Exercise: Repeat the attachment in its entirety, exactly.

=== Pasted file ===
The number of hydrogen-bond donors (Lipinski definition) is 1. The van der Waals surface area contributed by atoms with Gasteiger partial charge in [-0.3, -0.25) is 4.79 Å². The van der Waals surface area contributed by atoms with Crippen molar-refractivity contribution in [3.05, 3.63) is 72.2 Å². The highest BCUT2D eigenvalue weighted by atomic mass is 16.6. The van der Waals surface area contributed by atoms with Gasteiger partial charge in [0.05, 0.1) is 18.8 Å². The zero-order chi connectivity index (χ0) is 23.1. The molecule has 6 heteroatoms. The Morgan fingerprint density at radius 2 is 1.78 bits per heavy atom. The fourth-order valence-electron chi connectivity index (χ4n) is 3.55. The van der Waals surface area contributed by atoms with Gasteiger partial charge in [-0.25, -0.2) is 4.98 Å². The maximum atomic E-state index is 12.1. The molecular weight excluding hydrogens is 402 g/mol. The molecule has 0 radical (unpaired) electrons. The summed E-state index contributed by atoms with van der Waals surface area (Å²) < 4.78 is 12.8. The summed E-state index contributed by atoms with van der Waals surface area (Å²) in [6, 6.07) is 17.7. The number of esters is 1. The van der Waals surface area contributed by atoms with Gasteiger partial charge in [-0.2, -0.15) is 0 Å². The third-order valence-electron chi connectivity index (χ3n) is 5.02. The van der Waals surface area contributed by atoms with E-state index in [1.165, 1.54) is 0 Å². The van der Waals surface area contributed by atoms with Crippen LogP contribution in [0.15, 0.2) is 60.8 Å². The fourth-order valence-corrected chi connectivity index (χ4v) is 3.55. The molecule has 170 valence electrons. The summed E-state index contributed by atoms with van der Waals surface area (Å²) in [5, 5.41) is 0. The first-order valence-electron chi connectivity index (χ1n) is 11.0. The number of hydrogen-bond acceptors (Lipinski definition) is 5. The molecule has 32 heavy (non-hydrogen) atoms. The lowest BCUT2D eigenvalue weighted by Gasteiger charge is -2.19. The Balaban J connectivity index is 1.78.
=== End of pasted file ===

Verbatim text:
The number of hydrogen-bond donors (Lipinski definition) is 1. The van der Waals surface area contributed by atoms with Gasteiger partial charge in [-0.3, -0.25) is 4.79 Å². The van der Waals surface area contributed by atoms with Crippen molar-refractivity contribution in [3.05, 3.63) is 72.2 Å². The highest BCUT2D eigenvalue weighted by atomic mass is 16.6. The van der Waals surface area contributed by atoms with Gasteiger partial charge in [0.05, 0.1) is 18.8 Å². The zero-order chi connectivity index (χ0) is 23.1. The molecule has 6 heteroatoms. The Morgan fingerprint density at radius 2 is 1.78 bits per heavy atom. The fourth-order valence-electron chi connectivity index (χ4n) is 3.55. The van der Waals surface area contributed by atoms with Gasteiger partial charge in [-0.25, -0.2) is 4.98 Å². The maximum atomic E-state index is 12.1. The molecular weight excluding hydrogens is 402 g/mol. The molecule has 0 radical (unpaired) electrons. The summed E-state index contributed by atoms with van der Waals surface area (Å²) < 4.78 is 12.8. The summed E-state index contributed by atoms with van der Waals surface area (Å²) in [6, 6.07) is 17.7. The number of esters is 1. The van der Waals surface area contributed by atoms with Gasteiger partial charge in [-0.2, -0.15) is 0 Å². The third-order valence-electron chi connectivity index (χ3n) is 5.02. The van der Waals surface area contributed by atoms with E-state index in [1.165, 1.54) is 0 Å². The van der Waals surface area contributed by atoms with Crippen LogP contribution in [0.15, 0.2) is 60.8 Å². The fourth-order valence-corrected chi connectivity index (χ4v) is 3.55. The molecule has 170 valence electrons. The summed E-state index contributed by atoms with van der Waals surface area (Å²) in [5, 5.41) is 0. The first-order valence-electron chi connectivity index (χ1n) is 11.0. The number of hydrogen-bond acceptors (Lipinski definition) is 5. The molecule has 32 heavy (non-hydrogen) atoms. The lowest BCUT2D eigenvalue weighted by Gasteiger charge is -2.19. The Balaban J connectivity index is 1.78.